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Seasonal turnover in community composition of stream-associated macroinvertebrates inferred from freshwater environmental DNA metabarcoding

Vitenskapelig artikkel
Environmental DNA
Eksterne nettsted
Jes Jessen Rasmussen
Mads Reinholdt Jensen, Eva Egelyng Sigsgaard, Sune Agersnap, Jes Jessen Rasmussen, Annette Baattrup-Pedersen, Peter Wiberg-Larsen, Philip Francis Thomsen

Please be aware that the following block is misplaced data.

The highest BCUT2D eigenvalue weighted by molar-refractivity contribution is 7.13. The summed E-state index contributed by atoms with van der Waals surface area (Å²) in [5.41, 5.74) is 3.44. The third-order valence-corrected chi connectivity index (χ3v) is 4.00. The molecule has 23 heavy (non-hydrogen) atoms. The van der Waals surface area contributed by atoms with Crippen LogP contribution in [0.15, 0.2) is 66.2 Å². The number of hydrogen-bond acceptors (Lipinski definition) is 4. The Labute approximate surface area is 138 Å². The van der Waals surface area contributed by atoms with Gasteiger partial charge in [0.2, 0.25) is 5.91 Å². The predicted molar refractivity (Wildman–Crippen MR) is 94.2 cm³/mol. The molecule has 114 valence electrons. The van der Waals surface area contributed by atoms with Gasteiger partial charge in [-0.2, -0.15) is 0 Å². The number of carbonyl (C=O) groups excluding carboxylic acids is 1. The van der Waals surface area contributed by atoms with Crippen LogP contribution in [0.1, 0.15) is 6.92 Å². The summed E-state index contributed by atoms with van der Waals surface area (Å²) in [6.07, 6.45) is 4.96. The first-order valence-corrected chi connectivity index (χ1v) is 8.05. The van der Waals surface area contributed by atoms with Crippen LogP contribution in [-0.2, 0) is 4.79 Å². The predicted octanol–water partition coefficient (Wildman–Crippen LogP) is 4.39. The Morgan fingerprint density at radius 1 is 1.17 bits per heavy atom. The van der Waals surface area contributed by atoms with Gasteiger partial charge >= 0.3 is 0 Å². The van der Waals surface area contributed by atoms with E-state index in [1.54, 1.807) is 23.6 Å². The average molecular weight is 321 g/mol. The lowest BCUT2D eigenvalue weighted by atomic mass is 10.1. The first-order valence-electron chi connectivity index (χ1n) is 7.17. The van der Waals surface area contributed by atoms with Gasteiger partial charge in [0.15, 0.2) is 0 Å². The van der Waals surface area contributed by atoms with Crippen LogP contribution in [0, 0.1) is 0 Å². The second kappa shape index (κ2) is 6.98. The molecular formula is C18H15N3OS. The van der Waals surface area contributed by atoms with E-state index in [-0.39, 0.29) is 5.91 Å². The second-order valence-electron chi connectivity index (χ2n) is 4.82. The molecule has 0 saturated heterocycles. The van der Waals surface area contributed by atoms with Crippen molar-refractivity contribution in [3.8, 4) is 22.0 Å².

Macroinvertebrate communities are crucial for biodiversity monitoring and assessment of ecological status in stream ecosystems. However, traditional monitoring approaches require intensive sampling and rely on invasive morphological identifications that are time-consuming and dependent on taxonomic expertise. Importantly, sampling is often only carried out once in a year, namely during late winter–spring, where most indicator taxa have larval stages in the streams. Hence, species with divergent phenology might not be detected. Here, we use environmental DNA (eDNA) metabarcoding of filtered water samples collected in both spring and autumn from five streams in Denmark to address seasonal turnover in community composition of stream macroinvertebrates. We find that eDNA read data from the same stream sampling site clearly show different communities in spring and autumn, respectively. For three of the five streams, season even appears to be a more important factor than sampling site for explaining the variation in community composition. Finally, we compare eDNA data with a near-decadal dataset of taxon occurrences in the same five streams based on kick sampling conducted through a national monitoring program. This comparison reveals an overlap in species composition, but also that the two approaches provide complementary rather than identical insights into community composition. Our study demonstrates that aquatic eDNA metabarcoding is useful for species detection across highly diverse taxa and for identifying seasonal patterns in community composition of freshwater macroinvertebrates. Thus, our results have important implications for both fundamental research in aquatic ecology and for applied biomonitoring.